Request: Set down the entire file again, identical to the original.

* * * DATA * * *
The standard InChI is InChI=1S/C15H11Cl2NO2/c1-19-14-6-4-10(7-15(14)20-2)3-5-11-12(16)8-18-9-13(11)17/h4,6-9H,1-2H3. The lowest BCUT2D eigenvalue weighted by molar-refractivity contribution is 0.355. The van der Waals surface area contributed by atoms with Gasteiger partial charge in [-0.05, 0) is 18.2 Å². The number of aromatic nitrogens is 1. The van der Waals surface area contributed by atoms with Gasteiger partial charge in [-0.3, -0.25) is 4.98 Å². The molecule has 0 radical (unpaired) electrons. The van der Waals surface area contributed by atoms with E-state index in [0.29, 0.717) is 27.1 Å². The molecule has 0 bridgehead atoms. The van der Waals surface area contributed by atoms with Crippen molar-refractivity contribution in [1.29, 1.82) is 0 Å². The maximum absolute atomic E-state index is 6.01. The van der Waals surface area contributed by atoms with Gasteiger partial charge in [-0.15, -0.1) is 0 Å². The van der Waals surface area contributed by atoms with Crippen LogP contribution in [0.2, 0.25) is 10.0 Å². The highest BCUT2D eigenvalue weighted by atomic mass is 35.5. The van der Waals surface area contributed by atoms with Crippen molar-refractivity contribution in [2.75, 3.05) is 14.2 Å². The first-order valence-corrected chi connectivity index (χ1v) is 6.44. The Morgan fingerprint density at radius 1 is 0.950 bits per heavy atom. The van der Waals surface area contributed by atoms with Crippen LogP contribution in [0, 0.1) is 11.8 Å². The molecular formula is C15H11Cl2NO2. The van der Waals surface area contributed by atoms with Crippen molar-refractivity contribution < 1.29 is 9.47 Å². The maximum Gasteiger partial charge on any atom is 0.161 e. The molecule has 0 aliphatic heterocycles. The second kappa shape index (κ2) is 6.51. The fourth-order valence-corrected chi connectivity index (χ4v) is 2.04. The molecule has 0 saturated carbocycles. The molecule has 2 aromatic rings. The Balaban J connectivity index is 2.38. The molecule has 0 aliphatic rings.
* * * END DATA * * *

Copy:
The standard InChI is InChI=1S/C15H11Cl2NO2/c1-19-14-6-4-10(7-15(14)20-2)3-5-11-12(16)8-18-9-13(11)17/h4,6-9H,1-2H3. The lowest BCUT2D eigenvalue weighted by molar-refractivity contribution is 0.355. The van der Waals surface area contributed by atoms with Gasteiger partial charge in [-0.05, 0) is 18.2 Å². The number of aromatic nitrogens is 1. The van der Waals surface area contributed by atoms with Gasteiger partial charge in [-0.3, -0.25) is 4.98 Å². The molecule has 0 radical (unpaired) electrons. The van der Waals surface area contributed by atoms with E-state index in [0.29, 0.717) is 27.1 Å². The molecule has 0 bridgehead atoms. The van der Waals surface area contributed by atoms with Crippen molar-refractivity contribution in [1.29, 1.82) is 0 Å². The maximum absolute atomic E-state index is 6.01. The van der Waals surface area contributed by atoms with Gasteiger partial charge in [-0.15, -0.1) is 0 Å². The van der Waals surface area contributed by atoms with Crippen LogP contribution in [0.2, 0.25) is 10.0 Å². The highest BCUT2D eigenvalue weighted by atomic mass is 35.5. The van der Waals surface area contributed by atoms with Crippen molar-refractivity contribution in [2.75, 3.05) is 14.2 Å². The first-order valence-corrected chi connectivity index (χ1v) is 6.44. The Morgan fingerprint density at radius 1 is 0.950 bits per heavy atom. The van der Waals surface area contributed by atoms with Crippen LogP contribution in [0, 0.1) is 11.8 Å². The molecular formula is C15H11Cl2NO2. The van der Waals surface area contributed by atoms with Crippen molar-refractivity contribution < 1.29 is 9.47 Å². The maximum Gasteiger partial charge on any atom is 0.161 e. The molecule has 0 aliphatic heterocycles. The second kappa shape index (κ2) is 6.51. The fourth-order valence-corrected chi connectivity index (χ4v) is 2.04. The molecule has 0 saturated carbocycles. The molecule has 2 aromatic rings. The Balaban J connectivity index is 2.38. The molecule has 0 aliphatic rings.